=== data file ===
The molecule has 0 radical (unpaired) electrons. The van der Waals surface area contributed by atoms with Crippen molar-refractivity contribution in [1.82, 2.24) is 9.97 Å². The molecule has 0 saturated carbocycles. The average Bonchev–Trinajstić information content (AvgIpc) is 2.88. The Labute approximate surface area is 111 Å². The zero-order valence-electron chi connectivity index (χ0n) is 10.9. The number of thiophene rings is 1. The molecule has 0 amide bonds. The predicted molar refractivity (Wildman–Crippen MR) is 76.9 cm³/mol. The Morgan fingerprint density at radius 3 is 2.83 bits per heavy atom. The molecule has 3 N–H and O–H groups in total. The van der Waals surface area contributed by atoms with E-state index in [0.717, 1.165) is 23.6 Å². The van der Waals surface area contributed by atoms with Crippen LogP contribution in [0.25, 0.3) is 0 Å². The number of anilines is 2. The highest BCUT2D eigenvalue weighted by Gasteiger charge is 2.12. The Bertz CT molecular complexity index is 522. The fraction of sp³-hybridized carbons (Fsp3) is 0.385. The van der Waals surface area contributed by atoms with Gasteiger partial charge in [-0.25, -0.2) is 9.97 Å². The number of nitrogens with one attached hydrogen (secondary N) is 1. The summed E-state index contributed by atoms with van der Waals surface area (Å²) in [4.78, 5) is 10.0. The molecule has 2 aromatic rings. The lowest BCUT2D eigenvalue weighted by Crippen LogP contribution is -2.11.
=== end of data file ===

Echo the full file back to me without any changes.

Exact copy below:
The molecule has 0 radical (unpaired) electrons. The van der Waals surface area contributed by atoms with Crippen molar-refractivity contribution in [1.82, 2.24) is 9.97 Å². The molecule has 0 saturated carbocycles. The average Bonchev–Trinajstić information content (AvgIpc) is 2.88. The Labute approximate surface area is 111 Å². The zero-order valence-electron chi connectivity index (χ0n) is 10.9. The number of thiophene rings is 1. The molecule has 0 amide bonds. The predicted molar refractivity (Wildman–Crippen MR) is 76.9 cm³/mol. The Morgan fingerprint density at radius 3 is 2.83 bits per heavy atom. The molecule has 3 N–H and O–H groups in total. The van der Waals surface area contributed by atoms with E-state index in [0.717, 1.165) is 23.6 Å². The van der Waals surface area contributed by atoms with Crippen LogP contribution in [0.25, 0.3) is 0 Å². The number of anilines is 2. The highest BCUT2D eigenvalue weighted by Gasteiger charge is 2.12. The Bertz CT molecular complexity index is 522. The fraction of sp³-hybridized carbons (Fsp3) is 0.385. The van der Waals surface area contributed by atoms with Gasteiger partial charge in [-0.25, -0.2) is 9.97 Å². The number of nitrogens with one attached hydrogen (secondary N) is 1. The summed E-state index contributed by atoms with van der Waals surface area (Å²) in [4.78, 5) is 10.0. The molecule has 2 aromatic rings. The lowest BCUT2D eigenvalue weighted by Crippen LogP contribution is -2.11.